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  2. Thanks Jen! It’s a wonderful community we’ve all built together.

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  3. Susan says:

    This is a very lovely post. The only downside to your first person account is it doesn’t highlight the great dedication and work you put into your tribe. Here is the small bit to remark the tribe is lucky to have you.

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  4. […] There was the stadium worker who related a moment of unexpected camaraderie, when a complete stranger put his arm around his shoulders during a particularly poignant rendition of Blood Brothers. It illustrated the power of music to create a surprising kinship, and to draw together a tribe of diverse people bound by a shared passion. […]

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  5. […] know it now, but I’m about to make some wonderful new friends – not the band, but a dozen like minded TATE fans who will add so much to my life long after this day has […]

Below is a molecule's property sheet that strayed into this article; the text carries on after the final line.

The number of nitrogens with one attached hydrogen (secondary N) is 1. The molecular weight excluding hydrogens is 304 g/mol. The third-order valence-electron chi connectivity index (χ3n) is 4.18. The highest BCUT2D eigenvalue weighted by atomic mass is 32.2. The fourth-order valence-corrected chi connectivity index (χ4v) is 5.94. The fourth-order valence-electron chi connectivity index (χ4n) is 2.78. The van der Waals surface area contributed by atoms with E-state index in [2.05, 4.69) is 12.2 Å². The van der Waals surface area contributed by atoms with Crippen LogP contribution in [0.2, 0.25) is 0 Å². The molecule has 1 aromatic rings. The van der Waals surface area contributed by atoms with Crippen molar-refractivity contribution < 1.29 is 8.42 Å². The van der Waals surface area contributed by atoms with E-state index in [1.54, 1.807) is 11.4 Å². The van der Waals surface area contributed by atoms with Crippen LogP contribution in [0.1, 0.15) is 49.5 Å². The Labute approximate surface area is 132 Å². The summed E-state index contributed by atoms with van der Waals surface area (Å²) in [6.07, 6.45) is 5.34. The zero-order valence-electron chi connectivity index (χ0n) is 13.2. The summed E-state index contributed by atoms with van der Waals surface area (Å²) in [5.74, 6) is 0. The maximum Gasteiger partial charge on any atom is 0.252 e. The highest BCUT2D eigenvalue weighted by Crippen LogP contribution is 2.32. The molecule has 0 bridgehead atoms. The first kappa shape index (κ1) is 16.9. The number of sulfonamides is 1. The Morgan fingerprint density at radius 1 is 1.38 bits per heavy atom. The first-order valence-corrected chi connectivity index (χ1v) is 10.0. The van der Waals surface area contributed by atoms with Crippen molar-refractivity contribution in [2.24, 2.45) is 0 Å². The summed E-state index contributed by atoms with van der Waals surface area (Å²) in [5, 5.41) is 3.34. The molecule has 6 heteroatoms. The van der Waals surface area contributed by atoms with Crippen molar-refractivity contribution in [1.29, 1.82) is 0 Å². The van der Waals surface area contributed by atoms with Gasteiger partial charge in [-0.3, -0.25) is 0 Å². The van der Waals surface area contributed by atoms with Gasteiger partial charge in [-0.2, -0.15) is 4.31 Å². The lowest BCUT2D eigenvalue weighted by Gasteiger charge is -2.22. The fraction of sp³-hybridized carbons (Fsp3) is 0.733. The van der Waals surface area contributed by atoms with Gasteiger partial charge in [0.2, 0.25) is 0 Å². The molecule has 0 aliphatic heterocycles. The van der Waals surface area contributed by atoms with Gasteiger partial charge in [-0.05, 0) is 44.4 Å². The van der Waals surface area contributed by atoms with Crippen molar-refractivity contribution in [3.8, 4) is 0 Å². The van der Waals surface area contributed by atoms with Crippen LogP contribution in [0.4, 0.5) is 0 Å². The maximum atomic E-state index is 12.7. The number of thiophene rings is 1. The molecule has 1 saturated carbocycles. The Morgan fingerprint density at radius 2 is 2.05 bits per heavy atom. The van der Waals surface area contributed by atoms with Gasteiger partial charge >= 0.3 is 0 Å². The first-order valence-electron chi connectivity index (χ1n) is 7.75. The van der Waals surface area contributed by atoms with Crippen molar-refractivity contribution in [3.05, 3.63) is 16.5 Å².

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  6. […] My Tribe: Musings on identity and belonging, and a personal tribute to the friends I’ve made through our shared dedication to five musicians from LA. […]

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  7. […] I’ve written previously about what my TATE tat means to me: […]

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  8. […] At times I have gotten much more transparent on this blog than I ever intended to get (see here and here). The past seven years have been somewhat tumultuous for me personally, and my way of […]